Monday, June 20, 2011

Big Challenge for Malaria – The New Zealand Team for Imagine Cup NY Final

Give your attention to "People's Choice Award" for this team!!!
Click Here to Vote this Team!!!

Malaria is still one of the biggest problems in the world, as well as known as one of MDGs (Millennium Development Goals). Every year, it affects 300 million people around the world with up to 1 million deaths. Even though there have been lots of actions to deal with this tough problem, the situation is still hard.

However, even in such a difficult time, we can see people who are enthusiastic for solving those world toughest problems in the world by using the power of technology. This time let me introduce a New Zealand Team for Imagine Cup NY Final who are challenging Malaria by using the Technology of Microsoft.

OneBuzz, the name of the team, uses innovative technology to revolutionize the fight against malaria and give the energy of life to people. The below is about the interview I’ve done with them.

How does it work??
OneBuzz is a system that pulls together disparate datasets including satellite imagery, text messages and government health, climate and GIS datasets. OneBuzz utilizes the information in the data sets to identify areas around the world that are most at risk of malarial mosquito infestation based on recent rainfall patterns and past experience. Once those areas have been identified, OneBuzz helps optimize stockpiling, transportation and deployment of anti-malarial measures such as nets, vaccines and insecticide sprays.

What was the inspiration for your entry??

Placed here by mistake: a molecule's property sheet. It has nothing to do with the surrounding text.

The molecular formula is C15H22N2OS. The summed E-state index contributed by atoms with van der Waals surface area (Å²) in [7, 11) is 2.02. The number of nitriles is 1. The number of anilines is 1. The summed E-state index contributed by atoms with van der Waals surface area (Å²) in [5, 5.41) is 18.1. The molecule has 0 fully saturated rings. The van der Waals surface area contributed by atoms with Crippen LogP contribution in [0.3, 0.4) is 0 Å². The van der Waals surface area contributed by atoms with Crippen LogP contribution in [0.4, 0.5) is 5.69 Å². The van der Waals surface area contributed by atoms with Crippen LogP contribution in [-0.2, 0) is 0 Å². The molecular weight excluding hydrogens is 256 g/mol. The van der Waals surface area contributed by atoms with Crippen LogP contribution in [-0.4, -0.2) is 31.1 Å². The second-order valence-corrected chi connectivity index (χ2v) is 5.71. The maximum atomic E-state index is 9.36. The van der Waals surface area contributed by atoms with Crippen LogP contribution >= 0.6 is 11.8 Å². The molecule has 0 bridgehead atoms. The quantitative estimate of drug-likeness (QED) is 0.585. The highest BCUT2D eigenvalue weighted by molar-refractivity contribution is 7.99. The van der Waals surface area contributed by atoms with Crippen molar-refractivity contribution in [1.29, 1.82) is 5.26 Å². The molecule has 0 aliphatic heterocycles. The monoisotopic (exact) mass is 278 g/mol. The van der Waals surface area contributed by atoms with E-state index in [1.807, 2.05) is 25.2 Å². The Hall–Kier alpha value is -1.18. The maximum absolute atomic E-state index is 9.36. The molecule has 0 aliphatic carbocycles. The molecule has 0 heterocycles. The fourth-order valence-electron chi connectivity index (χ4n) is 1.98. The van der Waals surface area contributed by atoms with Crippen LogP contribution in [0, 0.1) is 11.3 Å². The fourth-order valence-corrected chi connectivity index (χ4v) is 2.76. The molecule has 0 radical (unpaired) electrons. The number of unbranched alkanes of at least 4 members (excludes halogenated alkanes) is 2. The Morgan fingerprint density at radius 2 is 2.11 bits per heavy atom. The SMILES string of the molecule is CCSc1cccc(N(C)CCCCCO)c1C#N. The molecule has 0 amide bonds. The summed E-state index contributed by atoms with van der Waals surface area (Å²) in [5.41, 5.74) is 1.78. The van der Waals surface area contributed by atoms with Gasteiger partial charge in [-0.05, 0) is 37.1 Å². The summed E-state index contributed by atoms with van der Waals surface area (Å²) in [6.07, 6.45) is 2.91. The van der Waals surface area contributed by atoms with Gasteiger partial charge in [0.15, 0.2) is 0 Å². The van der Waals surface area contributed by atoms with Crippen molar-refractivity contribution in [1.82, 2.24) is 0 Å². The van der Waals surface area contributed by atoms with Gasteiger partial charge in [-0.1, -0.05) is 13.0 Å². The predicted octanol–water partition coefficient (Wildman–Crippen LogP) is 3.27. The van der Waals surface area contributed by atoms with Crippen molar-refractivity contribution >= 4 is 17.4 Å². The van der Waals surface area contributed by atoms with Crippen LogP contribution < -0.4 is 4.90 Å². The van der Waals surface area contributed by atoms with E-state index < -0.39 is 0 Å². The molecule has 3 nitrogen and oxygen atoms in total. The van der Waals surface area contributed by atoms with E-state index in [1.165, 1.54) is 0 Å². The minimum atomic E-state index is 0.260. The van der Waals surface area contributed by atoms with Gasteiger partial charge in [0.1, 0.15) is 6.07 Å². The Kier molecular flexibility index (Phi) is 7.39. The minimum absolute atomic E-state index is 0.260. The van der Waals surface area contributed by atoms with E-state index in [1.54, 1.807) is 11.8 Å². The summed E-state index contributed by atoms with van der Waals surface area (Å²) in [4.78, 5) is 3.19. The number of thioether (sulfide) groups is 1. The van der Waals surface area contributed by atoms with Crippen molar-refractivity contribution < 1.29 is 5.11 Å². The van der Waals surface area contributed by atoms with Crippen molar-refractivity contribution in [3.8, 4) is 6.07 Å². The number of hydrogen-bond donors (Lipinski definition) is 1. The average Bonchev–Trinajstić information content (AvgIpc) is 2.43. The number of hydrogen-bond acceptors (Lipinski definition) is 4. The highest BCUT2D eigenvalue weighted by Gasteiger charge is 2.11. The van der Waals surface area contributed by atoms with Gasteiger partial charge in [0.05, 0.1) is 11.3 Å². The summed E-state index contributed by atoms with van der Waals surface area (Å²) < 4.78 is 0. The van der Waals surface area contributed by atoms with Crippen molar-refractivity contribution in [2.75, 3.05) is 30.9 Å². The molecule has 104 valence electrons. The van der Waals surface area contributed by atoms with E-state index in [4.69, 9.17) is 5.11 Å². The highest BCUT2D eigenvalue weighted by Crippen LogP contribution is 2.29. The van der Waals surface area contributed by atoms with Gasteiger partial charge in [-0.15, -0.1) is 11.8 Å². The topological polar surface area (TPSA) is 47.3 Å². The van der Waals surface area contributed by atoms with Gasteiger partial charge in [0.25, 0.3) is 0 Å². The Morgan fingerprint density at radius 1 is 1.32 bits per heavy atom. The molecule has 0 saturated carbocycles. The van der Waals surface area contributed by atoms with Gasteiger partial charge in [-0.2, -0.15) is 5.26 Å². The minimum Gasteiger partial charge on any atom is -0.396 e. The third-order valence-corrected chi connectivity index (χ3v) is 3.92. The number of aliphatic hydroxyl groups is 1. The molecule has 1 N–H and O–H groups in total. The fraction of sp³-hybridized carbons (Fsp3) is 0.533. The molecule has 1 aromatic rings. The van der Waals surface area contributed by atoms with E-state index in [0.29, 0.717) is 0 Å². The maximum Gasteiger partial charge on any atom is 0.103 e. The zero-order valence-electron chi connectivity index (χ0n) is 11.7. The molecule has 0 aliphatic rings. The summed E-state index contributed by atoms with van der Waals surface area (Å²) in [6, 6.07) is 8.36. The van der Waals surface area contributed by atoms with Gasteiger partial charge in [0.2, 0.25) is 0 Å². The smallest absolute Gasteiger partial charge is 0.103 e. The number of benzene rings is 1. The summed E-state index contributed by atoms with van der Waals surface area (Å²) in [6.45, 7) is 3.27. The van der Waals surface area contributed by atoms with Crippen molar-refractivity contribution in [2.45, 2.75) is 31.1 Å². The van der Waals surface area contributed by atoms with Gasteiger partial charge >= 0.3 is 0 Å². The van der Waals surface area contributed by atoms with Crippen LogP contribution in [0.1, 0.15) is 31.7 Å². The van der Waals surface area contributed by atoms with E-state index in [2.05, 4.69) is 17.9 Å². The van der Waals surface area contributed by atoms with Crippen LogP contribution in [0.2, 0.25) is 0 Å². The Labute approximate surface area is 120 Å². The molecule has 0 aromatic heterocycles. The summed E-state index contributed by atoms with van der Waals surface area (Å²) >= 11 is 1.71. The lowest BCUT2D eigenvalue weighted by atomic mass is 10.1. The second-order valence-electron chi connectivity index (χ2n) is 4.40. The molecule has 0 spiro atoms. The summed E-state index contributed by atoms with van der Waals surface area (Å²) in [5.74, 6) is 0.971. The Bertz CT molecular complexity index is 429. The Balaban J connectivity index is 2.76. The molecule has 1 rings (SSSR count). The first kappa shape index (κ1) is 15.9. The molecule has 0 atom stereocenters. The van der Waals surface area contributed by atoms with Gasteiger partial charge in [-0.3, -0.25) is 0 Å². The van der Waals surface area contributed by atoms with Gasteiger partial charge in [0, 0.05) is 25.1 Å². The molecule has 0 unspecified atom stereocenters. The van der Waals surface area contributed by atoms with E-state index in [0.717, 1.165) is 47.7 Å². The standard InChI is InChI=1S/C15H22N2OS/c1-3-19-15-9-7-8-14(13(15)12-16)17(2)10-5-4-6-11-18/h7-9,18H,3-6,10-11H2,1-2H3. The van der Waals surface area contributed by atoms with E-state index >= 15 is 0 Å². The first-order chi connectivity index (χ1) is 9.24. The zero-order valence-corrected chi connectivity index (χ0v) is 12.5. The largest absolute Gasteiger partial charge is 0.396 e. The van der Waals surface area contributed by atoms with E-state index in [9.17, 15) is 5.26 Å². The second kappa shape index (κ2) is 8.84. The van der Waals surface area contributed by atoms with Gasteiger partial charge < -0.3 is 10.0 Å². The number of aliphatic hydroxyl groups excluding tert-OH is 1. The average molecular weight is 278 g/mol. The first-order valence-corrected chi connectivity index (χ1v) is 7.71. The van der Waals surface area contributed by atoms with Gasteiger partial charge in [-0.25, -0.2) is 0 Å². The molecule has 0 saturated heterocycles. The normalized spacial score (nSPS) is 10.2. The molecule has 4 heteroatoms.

For the OneBuzz team, this fight against malaria is personal. Vinny’s mother had malaria while she was pregnant and Vinny had it as well when he was growing up. The team saw Imagine Cup as a great platform to showcase that technology from the developed countries could be adapted and used effectively to combat malaria in developing nations.

What do you think the future of your project??
The Imagine Cup is only the beginning of our journey in the fight against malaria; we are committed to making this idea into a reality. Our aim is to conduct field trials of our system in India over the coming months, while continuously improving our solution with the help of leading researchers in malaria epidemiology. Among them is Dr. Nick Douglas from Oxford University and Dr. John Marshall from Imperial College London, with whom we are further developing our algorithms to help fight malaria.

Since the problem is so complicated it can be solved only when a variety of organizations, technologies, and most importantly, people can cooperate with each other effectively to challenge the problem. In my opinion, the team is on the right track by challenging a huge global problem, having a strong idea, executing this with people and organisations in the field, and has the passion to make this a reality.

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